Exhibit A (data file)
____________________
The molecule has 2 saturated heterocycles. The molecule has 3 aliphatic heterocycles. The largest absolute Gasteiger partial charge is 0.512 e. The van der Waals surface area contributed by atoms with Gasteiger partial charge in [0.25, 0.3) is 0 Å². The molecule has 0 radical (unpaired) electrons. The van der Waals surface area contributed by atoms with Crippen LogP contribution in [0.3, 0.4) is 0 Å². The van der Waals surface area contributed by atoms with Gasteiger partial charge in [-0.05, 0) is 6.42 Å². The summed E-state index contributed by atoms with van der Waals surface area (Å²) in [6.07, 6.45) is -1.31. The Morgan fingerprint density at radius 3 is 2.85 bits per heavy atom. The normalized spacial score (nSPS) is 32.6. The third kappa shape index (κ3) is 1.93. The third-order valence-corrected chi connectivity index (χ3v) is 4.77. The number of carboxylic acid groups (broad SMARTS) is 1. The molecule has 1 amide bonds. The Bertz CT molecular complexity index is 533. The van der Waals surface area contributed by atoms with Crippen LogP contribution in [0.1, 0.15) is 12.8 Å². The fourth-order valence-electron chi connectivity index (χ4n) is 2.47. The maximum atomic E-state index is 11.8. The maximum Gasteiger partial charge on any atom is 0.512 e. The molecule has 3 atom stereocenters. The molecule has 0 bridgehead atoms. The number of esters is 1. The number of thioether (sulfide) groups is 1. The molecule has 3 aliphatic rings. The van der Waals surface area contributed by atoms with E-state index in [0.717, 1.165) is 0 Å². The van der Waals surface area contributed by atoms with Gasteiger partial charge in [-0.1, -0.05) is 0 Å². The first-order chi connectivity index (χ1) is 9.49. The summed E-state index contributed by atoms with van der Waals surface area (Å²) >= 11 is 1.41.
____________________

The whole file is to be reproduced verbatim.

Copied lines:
The molecule has 2 saturated heterocycles. The molecule has 3 aliphatic heterocycles. The largest absolute Gasteiger partial charge is 0.512 e. The van der Waals surface area contributed by atoms with Gasteiger partial charge in [0.25, 0.3) is 0 Å². The molecule has 0 radical (unpaired) electrons. The van der Waals surface area contributed by atoms with Crippen LogP contribution in [0.3, 0.4) is 0 Å². The van der Waals surface area contributed by atoms with Gasteiger partial charge in [-0.05, 0) is 6.42 Å². The summed E-state index contributed by atoms with van der Waals surface area (Å²) in [6.07, 6.45) is -1.31. The Morgan fingerprint density at radius 3 is 2.85 bits per heavy atom. The normalized spacial score (nSPS) is 32.6. The third kappa shape index (κ3) is 1.93. The third-order valence-corrected chi connectivity index (χ3v) is 4.77. The number of carboxylic acid groups (broad SMARTS) is 1. The molecule has 1 amide bonds. The Bertz CT molecular complexity index is 533. The van der Waals surface area contributed by atoms with Crippen LogP contribution in [0.1, 0.15) is 12.8 Å². The fourth-order valence-electron chi connectivity index (χ4n) is 2.47. The maximum atomic E-state index is 11.8. The maximum Gasteiger partial charge on any atom is 0.512 e. The molecule has 3 atom stereocenters. The molecule has 0 bridgehead atoms. The number of esters is 1. The number of thioether (sulfide) groups is 1. The molecule has 3 aliphatic rings. The van der Waals surface area contributed by atoms with E-state index in [0.717, 1.165) is 0 Å². The van der Waals surface area contributed by atoms with Gasteiger partial charge in [-0.1, -0.05) is 0 Å². The first-order chi connectivity index (χ1) is 9.49. The summed E-state index contributed by atoms with van der Waals surface area (Å²) >= 11 is 1.41.